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You can skip movies 10 times but never go back.
The Candyman, a murderous soul with a hook for a hand, is accidentally summoned to reality by a skeptic grad student researching the monster's myth.
I was very excited that my first assignment was to be Candyman , a movie that I wanted to see for a long time. I had heard very much about it, but mostly that it was an important horror movie everyone interested in horror should see. So I knew nothing specific about it and just figured it would be an usual horror flick about an unstoppable killer, your standard run-of-the-mill shlasher film if you will, adored by horror enthusiasts.
I was very pleasently surprised that this movie was so much more.
Candyman is based on the short story "The Forbidden" by Clive Barker and the…
"It was always you, Helen. Come with me and be immortal."
This classic frightened a generation of their own bathroom mirrors. Totally under-appreciated upon it's release, even to this day but Bernard Rose's contemporary horror based on the short story, The Forbidden, by Clive Barker is a minor masterpiece and features a menacing performance from Tony Todd. While Freddy Kruger, Michael Myers and others stole the horror limelight, the Candyman not just haunted my dreams but forced me to avoid the mirror all the way through my teenage years of school in the fear that Candyman would appear and rip his hook through my gullet - in turn it didn't make me very popular in school. If you haven't seen…
Candyman is another one of those movies I have a hard time rating due to inner-turmoil caused by nostalgia. I have wanted to give this movie a re-watch for so long, that now that I finally have, I wonder if maybe I should have just let it remain in the annals of my personal sentiment.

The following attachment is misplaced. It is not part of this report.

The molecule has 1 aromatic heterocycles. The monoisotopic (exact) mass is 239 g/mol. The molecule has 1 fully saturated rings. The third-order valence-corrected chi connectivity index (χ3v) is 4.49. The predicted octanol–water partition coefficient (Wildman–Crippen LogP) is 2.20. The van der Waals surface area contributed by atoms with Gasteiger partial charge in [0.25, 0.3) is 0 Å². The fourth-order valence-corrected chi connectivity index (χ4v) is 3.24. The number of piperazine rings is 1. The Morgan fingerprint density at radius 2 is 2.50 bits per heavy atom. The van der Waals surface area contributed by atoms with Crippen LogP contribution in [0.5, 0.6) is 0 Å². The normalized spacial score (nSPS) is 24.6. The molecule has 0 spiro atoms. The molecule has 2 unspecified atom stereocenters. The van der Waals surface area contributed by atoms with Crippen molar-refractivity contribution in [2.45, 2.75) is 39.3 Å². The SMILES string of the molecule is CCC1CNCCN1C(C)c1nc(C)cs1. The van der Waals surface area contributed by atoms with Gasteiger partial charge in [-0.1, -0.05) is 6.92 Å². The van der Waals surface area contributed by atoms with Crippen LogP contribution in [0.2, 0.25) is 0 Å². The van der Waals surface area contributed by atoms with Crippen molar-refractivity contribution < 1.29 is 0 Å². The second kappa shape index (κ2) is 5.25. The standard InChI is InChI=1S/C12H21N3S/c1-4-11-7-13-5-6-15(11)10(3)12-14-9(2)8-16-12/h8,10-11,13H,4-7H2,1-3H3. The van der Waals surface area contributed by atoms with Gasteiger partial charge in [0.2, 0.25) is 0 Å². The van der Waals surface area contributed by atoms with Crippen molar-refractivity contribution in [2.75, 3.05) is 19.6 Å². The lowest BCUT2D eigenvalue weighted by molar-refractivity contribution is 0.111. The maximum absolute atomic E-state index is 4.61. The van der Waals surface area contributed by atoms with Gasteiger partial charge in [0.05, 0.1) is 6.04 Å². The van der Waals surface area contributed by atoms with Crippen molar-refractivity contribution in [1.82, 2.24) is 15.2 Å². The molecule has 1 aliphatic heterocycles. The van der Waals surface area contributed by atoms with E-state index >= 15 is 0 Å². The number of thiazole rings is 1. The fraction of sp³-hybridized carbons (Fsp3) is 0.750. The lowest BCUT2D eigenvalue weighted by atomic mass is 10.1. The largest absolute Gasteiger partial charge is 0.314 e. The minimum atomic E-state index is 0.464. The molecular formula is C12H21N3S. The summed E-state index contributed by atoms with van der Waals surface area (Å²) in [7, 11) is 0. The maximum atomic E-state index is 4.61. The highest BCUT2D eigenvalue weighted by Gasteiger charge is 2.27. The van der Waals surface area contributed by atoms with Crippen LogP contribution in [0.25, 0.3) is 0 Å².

This is still a decent story about urban legends, with a heavy emphasis on urban as the short story written by Clive Barker was taken out of England and placed in inner-city Chicago, containing a tragic tale accompanied by a haunting and ethereal score from the genius of Philip Glass. Tony Todd will forever remain one of my favorite genre-actors but something about this movie…
This review may contain spoilers. I can handle the truth.
20th film watched for my official 2014 Halloween season horror movie MegaBash (still not following the order I set for it yet)
So... apparently, a lot of people are deciding this isn't as good as they once thought it was... Shame be on the lot of you. Like with several of these re-watches for the season, this film has never played stronger than it did today. Of course, I've got the speakers cranked a fair deal (and they're small speakers) (small, but powerful with the right movie). Tony Todd's one-of-a-kind voice filling the room like he's right behind me. Doing all this (shutting off the lights, turning off the fan, making sure I can hear the film's quiet as clearly…
Thoroughly weird and boiling over with enough pain and sadness (and barbed social commentary) to almost cover up the fact that it stops making sense in the home stretch. Good accidental double feature with THE WITCH (old folktale/new folktale, the woods/the projects). Shades of Lovecraft too, where for a white professor, the horrors of slavery and black poverty are the unknowable, the ancient evils. To glimpse them first hand drives her mad.
Exactly the kind of gorgeously realized, subtextually meaty horror movie that conventional wisdom suggests could never exist on a big studio level in 1992. The lush neo-gothic vibe of it is enhanced considerably by Tony Todd's Candyman, who talks a little like a homicidal spin on the angels from Wings of Desire and sells every word, as well as Philip Glass' beautiful score. Virginia Madsen is also pretty great in a lead role that like all truly virulent urban legends may not actually make any sense at all.
My final praise is reserved for Xander "Xandyman" Berkeley, who here surpasses his role as Waingro in LA Takedown in my esteem. His final scene in the bathroom gives you everything you could ever want from XB and then some, definitely one for the sizzle reel.